As for visiting people, well, COVID has put an end to most of that for now.  But a few years ago I decided that when I went home for Christmas that I had already driven 7 hours to get there; if people wanted to see me then they could drop by.  A few have done this and some people I don’t ever see anymore.  It is what it is and I guess that speaks to the nature of our relationship.

I actually made it a New Years’ goal two years ago to reach out to family more often each month. I try to text or email at least one family member every month to have more regular contact.  As a result, I feel closer to certain family members than I did seeing them once a year.

I can tell you personally that questioning and getting rid of traditions that I just always did without thought as to why or questioning whether it’s still valid has freed my time, allowed me to find much greater enjoyment, more rest, and better memories of my holiday than I could have ever expected 20 years ago.  What I did was started taking cafe of myself also known as self-care.  I did what I had to, needed to, wanted to so that I could enjoy the holiday season  That freed me up to allow for spending quality time with the people I really care about.  That allowed me to enhance my experiences over the holidays.  In turn, this enhanced the experiences of others in my life.

I’ve talked to a number of people who still hang on to traditions their family has done for years that completely stress them out, tax their finances, and don’t bring them enjoyment.  They feel like people would be disappointed if they didn’t carry on with these traditions.

But I’ve also talked to a number of people who have started to question their traditions and have scaled back or completely stopped.  Just yesterday someone told me that their family decided to stop buying gift for the adults and they were almost jumping for joy at the freedom (stress, decision-making and financial) that they have recovered for this holiday season.  I talked to someone a few weeks ago who had always had a real tree.  Their kids were adults now and they felt that a real tree was a lot of work, was getting expensive and caused a mess.  But they were afraid that their spouse would be upset if they stopped getting a real tree and bought a fake one.  They finally got the courage to bring this up with their spouse and the spouse actually replied, “Oh thank you, I’ve wanted to stop getting a real tree for years but thought YOU would be disappointed!.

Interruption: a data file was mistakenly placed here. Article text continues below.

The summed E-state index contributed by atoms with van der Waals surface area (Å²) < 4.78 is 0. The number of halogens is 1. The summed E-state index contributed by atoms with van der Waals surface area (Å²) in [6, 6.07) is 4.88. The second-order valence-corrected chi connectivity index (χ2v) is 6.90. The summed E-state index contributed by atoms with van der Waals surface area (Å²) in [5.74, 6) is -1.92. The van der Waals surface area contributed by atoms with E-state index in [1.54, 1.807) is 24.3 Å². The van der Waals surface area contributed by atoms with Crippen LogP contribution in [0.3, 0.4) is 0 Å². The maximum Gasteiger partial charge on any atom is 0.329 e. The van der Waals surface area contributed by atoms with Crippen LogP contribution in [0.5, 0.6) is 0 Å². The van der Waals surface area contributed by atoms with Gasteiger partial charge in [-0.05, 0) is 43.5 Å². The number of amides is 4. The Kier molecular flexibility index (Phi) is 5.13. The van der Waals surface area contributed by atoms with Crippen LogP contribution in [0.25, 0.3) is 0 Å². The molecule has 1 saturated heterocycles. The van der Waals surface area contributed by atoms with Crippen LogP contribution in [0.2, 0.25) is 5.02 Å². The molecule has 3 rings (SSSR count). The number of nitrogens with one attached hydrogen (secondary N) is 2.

Another story comes from someone who made some suggestions to make Christmas Eve and Day less stressful and busy for their family, and when they made that suggestion they were the family Grinch.  But the next year, when everyone saw how much less stressful their holiday preparation was, suddenly that person became the family holiday hero!

So, if you feel stress, pressure and financial worry at this time of year to keep up with your traditions, consider having some conversations with family and friends.  It’s 2021; do we still need to be doing what we did in 2001?  It’s a very different world.  I would venture a guess that most of us fall into the Christmas trap even thought we don’t do anything Christian the rest of the year.

Science shows that we can find much more happiness in our experiences.  Ask the people in your life what experiences they’d like to start trying as opposed to buying gifts just for the sake of always having done it.

I say Tradition Schmadition! Make your own rules so your can thrive and live a much more fulfilling life! And to kind of quote Clark W. Griswold, may we all be the jolliest bunch of a$$holes this side of the nuthouse this holiday season!